Harald Høffding

Harald Høffding (11 March 1843 – 2 July 1931) was a Danish philosopher and theologian.

Harald Høffding
Harald Høffding c 1915
Harald Høffding c. 1915
Born11 March 1843
Died2 July 1931


Born and educated in Copenhagen, he became a schoolmaster, and ultimately in 1883 a professor at the University of Copenhagen. He was strongly influenced by Søren Kierkegaard in his early development, but later became a positivist, retaining and combining with it the spirit and method of practical psychology and the critical school. The physicist Niels Bohr studied philosophy from and became a friend of Høffding. The philosopher and author Ágúst H. Bjarnason was a student of Høffding.

Høffding's great-nephew was the statistician Wassily Hoeffding.

Høffding died in Copenhagen.


His best-known work is perhaps his Den nyere Filosofis Historie (1894), translated into English from the German edition (1895) by B.E. Meyer as History of Modern Philosophy (2 vols., 1900), a work intended by him to supplement and correct that of Hans Brøchner, to whom it is dedicated. His Psychology, the Problems of Philosophy (1905) and Philosophy of Religion (1906) also have appeared in English.

Among Høffding's other writings, most of which have been translated into German, are: Den engelske Filosofi i vor Tid (1874); Etik (1876); Psychologi i Omrids paa Grundlag af Erfaring (ed. 1892); Psykologiske Undersøgelser (1889); Charles Darwin (1889); Kontinuiteten i Kants filosofiske Udviklingsgang (1893); Det psykologiske Grundlag for logiske Domme (1899); Rousseau und seine Philosophie (1901); Mindre Arbejder (1899).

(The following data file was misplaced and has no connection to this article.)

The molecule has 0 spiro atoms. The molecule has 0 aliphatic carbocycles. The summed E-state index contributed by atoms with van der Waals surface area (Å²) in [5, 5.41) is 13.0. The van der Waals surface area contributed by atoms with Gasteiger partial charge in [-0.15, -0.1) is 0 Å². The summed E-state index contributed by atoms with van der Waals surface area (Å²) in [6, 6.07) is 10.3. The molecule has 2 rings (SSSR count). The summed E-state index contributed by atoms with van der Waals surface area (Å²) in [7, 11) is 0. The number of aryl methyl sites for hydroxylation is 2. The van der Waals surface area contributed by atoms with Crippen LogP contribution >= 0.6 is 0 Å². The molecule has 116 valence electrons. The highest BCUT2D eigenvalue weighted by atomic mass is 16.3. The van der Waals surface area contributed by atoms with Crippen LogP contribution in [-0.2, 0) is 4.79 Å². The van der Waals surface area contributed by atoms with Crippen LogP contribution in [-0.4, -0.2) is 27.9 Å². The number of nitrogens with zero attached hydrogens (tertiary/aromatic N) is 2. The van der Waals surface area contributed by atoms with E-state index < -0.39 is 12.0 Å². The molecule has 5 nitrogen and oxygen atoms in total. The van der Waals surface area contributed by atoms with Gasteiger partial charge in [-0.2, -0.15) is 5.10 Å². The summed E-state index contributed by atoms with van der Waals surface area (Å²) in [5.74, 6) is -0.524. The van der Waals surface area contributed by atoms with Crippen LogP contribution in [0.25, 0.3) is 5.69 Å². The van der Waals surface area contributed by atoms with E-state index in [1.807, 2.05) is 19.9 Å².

Selected publications

  • Harald Høffding, 1891 "Outlines of psychology". Retrieved 2010-09-25.
  • Harald Hoffding, 1906 "The Philosophy of Religion". Retrieved 2012-07-26.
  • Harald Høffding, 1919 "A brief history of modern philosophy". Retrieved 2010-09-25.
  • Harald Høffding, 1920 "Modern philosophers; lectures delivered at the University of Copenhagen during the autumn of 1902, and lectures on Bergson, delivered in 1913". Retrieved 2010-09-25.


External links


Acosmism, in contrast to pantheism, denies the reality of the universe, seeing it as ultimately illusory, (the prefix "a-" in Greek meaning negation; like "un-" in English), and only the infinite unmanifest Absolute as real. Conceptual versions of Acosmism are found in eastern and western philosophies.

Agnostic existentialism

Agnostic existentialism is a type of existentialism which makes no claim to know whether there is a "greater picture"; rather, it simply asserts that the greatest truth is that which the individual chooses to act upon. It feels that to know the greater picture, whether there is one or not, is impossible, or impossible so far, or of little value. Like the Christian existentialist, the agnostic existentialist believes existence is subjective.

Argument from love

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Argument from miracles

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One example of this argument is the Christological argument: the claim that historical evidence proves that Jesus Christ rose from the dead and that this can only be explained if God exists. Another is the claim that many of the Qur'an's prophecies have been fulfilled and that this too can only be explained if God (Allah) exists.

Defenders of the argument include C. S. Lewis, G. K. Chesterton and William of Ockham.